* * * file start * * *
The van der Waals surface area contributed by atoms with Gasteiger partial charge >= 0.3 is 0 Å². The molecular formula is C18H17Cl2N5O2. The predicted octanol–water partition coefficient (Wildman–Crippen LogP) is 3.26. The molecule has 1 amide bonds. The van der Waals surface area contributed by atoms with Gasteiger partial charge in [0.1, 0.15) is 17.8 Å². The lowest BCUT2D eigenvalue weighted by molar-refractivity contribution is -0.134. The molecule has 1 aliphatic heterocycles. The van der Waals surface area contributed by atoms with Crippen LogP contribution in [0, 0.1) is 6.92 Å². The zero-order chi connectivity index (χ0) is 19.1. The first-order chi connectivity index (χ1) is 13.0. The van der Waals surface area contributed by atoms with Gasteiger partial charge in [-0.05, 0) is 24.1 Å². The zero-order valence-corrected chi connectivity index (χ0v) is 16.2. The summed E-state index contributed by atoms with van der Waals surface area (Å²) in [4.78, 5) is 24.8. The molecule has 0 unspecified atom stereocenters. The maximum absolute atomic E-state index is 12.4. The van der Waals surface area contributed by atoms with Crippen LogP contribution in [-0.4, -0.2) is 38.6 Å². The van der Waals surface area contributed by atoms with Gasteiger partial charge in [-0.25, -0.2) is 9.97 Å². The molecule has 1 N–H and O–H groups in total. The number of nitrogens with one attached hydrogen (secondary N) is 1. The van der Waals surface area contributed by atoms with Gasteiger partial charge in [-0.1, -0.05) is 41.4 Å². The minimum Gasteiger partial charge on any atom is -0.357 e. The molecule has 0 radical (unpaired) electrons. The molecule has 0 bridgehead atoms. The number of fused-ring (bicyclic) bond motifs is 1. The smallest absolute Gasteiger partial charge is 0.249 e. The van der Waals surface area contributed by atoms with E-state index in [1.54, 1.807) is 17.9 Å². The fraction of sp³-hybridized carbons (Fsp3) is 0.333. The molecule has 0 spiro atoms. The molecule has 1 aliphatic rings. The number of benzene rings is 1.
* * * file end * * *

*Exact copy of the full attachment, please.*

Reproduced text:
The van der Waals surface area contributed by atoms with Gasteiger partial charge >= 0.3 is 0 Å². The molecular formula is C18H17Cl2N5O2. The predicted octanol–water partition coefficient (Wildman–Crippen LogP) is 3.26. The molecule has 1 amide bonds. The van der Waals surface area contributed by atoms with Gasteiger partial charge in [0.1, 0.15) is 17.8 Å². The lowest BCUT2D eigenvalue weighted by molar-refractivity contribution is -0.134. The molecule has 1 aliphatic heterocycles. The van der Waals surface area contributed by atoms with Crippen LogP contribution in [0, 0.1) is 6.92 Å². The zero-order chi connectivity index (χ0) is 19.1. The first-order chi connectivity index (χ1) is 13.0. The van der Waals surface area contributed by atoms with Gasteiger partial charge in [-0.05, 0) is 24.1 Å². The zero-order valence-corrected chi connectivity index (χ0v) is 16.2. The summed E-state index contributed by atoms with van der Waals surface area (Å²) in [4.78, 5) is 24.8. The molecule has 0 unspecified atom stereocenters. The maximum absolute atomic E-state index is 12.4. The van der Waals surface area contributed by atoms with Crippen LogP contribution in [-0.4, -0.2) is 38.6 Å². The van der Waals surface area contributed by atoms with Gasteiger partial charge in [-0.25, -0.2) is 9.97 Å². The molecule has 1 N–H and O–H groups in total. The number of nitrogens with one attached hydrogen (secondary N) is 1. The van der Waals surface area contributed by atoms with Gasteiger partial charge in [-0.1, -0.05) is 41.4 Å². The minimum Gasteiger partial charge on any atom is -0.357 e. The molecule has 0 radical (unpaired) electrons. The molecule has 0 bridgehead atoms. The number of fused-ring (bicyclic) bond motifs is 1. The smallest absolute Gasteiger partial charge is 0.249 e. The van der Waals surface area contributed by atoms with E-state index in [1.54, 1.807) is 17.9 Å². The fraction of sp³-hybridized carbons (Fsp3) is 0.333. The molecule has 0 spiro atoms. The molecule has 1 aliphatic rings. The number of benzene rings is 1.